4-Year Visit

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4-Year Visit

Guiding Your Child Through The Early Years
4 Years Features
4-Year Visit
4-Year Visit
Find out what to expect at the 4-year visit.
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4-Year Visit


Date Of Visit:____________________




Things your doctor will do at today's visit:

  • Ask for an update on your child's health
  • Examine your child
  • Check your child's height and weight, calculate body mass index (BMI), and plot the measurements on  growth charts
  • Check your child's blood pressure, hearing and vision
  • Ask about possible exposure of your child to lead and test for lead, if indicated
  • Ask about your family's history of heart disease and test cholesterol levels, if indicated
  • Discuss your child's risk of anemia (iron-poor blood) and test for anemia, if indicated
  • Ask about possible exposure to tuberculosis (TB) and test your child, if indicated
  • Recommend one or more immunizations: MMR (measles, mumps, rubella), DTaP (diphtheria, tetanus, pertussis/whooping cough), polio, varicella (chicken pox)
  • Give you an opportunity to ask questions

Things you may want to discuss at this visit:

Your child's growth and nutrition.


Your child's behavior and development.


Your child's interest in playing with other children and making friends.


Ways to help siblings resolve problems and deal with their anger.


Your child's sleeping habits.


Any concerns about your child's language, hearing or vision.


How things are going at your child's preschool or child-care program.


Any other concerns you have.


Things to keep in mind:

  • Always use a car seat or booster seat, and only place a car seat in the back seat.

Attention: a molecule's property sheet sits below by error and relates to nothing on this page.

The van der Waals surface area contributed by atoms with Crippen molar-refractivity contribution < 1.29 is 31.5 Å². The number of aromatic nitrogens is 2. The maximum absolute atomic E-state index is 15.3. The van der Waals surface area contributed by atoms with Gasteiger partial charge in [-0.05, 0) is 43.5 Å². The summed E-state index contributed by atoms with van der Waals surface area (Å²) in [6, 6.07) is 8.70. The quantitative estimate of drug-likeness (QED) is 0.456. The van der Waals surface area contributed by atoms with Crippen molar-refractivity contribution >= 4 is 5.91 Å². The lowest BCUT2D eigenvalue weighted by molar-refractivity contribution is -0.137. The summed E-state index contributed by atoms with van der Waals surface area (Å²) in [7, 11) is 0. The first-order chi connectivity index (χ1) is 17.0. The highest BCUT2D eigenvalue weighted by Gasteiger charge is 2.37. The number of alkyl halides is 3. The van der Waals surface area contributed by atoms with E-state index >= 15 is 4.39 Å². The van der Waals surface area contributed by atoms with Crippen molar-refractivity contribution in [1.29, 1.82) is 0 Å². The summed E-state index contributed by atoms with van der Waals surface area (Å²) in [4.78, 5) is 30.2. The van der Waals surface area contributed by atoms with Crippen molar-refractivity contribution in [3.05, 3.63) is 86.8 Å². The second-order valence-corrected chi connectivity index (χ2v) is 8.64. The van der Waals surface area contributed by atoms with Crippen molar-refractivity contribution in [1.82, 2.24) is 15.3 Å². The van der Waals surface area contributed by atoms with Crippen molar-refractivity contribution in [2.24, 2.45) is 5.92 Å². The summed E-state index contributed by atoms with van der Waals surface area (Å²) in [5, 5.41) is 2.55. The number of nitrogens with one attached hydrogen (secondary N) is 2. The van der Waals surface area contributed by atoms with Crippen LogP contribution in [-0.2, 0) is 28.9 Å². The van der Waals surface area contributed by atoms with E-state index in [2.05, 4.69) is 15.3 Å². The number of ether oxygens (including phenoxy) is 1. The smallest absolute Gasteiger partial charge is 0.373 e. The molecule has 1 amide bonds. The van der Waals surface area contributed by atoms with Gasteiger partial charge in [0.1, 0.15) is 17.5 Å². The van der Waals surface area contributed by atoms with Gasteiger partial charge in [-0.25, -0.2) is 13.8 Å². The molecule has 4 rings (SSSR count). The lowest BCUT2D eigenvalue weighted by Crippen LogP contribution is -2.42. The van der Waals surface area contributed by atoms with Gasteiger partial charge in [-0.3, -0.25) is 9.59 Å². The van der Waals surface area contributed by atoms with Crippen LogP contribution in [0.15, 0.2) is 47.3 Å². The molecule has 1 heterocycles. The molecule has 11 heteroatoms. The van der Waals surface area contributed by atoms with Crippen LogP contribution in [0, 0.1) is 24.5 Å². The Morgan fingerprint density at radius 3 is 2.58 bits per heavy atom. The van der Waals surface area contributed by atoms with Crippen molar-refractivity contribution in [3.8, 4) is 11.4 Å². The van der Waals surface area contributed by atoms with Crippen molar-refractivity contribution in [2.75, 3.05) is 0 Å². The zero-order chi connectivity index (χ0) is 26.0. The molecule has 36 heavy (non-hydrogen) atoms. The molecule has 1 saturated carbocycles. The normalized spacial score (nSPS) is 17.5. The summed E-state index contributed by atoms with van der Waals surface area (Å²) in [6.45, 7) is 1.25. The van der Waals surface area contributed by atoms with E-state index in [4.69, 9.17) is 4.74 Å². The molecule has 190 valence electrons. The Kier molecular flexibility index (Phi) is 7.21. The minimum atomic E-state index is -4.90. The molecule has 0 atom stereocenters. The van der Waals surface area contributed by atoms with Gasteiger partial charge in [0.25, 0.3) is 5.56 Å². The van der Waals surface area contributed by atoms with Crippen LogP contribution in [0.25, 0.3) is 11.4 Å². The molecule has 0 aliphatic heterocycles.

• Set firm rules for safe behavior. All caregivers must consistently enforce these rules.
  • Encourage your child to be active everyday with adult supervision.
  • Make sure that wherever your child plays (for example, the yard or playground) is safe.
  • Supervise your child around water and when playing near streets.
  • Always apply sunscreen of SPF 30 or higher on your child at least 15 minutes before going outside. Reapply every 2 hours.
  • Teach your child about stranger safety.
  • Make sure your child brushes his teeth at least twice each day.
  • Limit high-fat foods, sugary foods, juice and soda.
  • Praise your child for good behavior and for all of his accomplishments.
  • Plan time for your child to play together with other children.
  • Reinforce limits and use time-out or other consistent discipline for unacceptable behavior.
  • Take time to listen to your child. Show respect for her; make her feel that what she says is important.
  • Limit television and other media to no more than 2 hours per day. Watch programs with your child and discuss them.

Schedule an appointment for your child's next visit, usually at 5 years of age.



Based on health-supervision guidelines from the American Academy of Pediatrics and from Bright Futures, which is funded by the U.S. Department of Health and Human Services, under the direction of the Maternal and Child Health Bureau.

Last updated August 1, 2014

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pediatric visit,preschooler,toddler,anemia
Last updated August 01, 2014

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